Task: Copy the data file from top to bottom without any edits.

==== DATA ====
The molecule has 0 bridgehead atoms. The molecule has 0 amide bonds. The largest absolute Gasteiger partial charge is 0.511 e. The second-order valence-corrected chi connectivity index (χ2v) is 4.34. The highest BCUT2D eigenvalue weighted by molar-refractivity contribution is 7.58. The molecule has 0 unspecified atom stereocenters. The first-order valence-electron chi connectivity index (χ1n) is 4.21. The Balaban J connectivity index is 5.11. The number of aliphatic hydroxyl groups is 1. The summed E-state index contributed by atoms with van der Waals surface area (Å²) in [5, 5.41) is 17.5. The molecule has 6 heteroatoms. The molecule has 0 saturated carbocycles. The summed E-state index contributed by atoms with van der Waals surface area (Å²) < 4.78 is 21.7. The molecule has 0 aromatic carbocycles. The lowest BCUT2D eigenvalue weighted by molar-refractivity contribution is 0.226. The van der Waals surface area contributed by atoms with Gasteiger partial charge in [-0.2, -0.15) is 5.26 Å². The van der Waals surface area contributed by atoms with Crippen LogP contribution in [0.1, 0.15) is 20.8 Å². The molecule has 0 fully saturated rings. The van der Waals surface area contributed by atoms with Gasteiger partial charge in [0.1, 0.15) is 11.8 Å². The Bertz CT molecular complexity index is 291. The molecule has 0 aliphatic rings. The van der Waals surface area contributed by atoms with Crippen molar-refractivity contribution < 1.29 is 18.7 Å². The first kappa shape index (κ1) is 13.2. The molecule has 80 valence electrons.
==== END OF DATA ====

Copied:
The molecule has 0 bridgehead atoms. The molecule has 0 amide bonds. The largest absolute Gasteiger partial charge is 0.511 e. The second-order valence-corrected chi connectivity index (χ2v) is 4.34. The highest BCUT2D eigenvalue weighted by molar-refractivity contribution is 7.58. The molecule has 0 unspecified atom stereocenters. The first-order valence-electron chi connectivity index (χ1n) is 4.21. The Balaban J connectivity index is 5.11. The number of aliphatic hydroxyl groups is 1. The summed E-state index contributed by atoms with van der Waals surface area (Å²) in [5, 5.41) is 17.5. The molecule has 6 heteroatoms. The molecule has 0 saturated carbocycles. The summed E-state index contributed by atoms with van der Waals surface area (Å²) < 4.78 is 21.7. The molecule has 0 aromatic carbocycles. The lowest BCUT2D eigenvalue weighted by molar-refractivity contribution is 0.226. The van der Waals surface area contributed by atoms with Gasteiger partial charge in [-0.2, -0.15) is 5.26 Å². The van der Waals surface area contributed by atoms with Crippen LogP contribution in [0.1, 0.15) is 20.8 Å². The molecule has 0 fully saturated rings. The van der Waals surface area contributed by atoms with Gasteiger partial charge in [0.1, 0.15) is 11.8 Å². The Bertz CT molecular complexity index is 291. The molecule has 0 aliphatic rings. The van der Waals surface area contributed by atoms with Crippen molar-refractivity contribution < 1.29 is 18.7 Å². The first kappa shape index (κ1) is 13.2. The molecule has 80 valence electrons.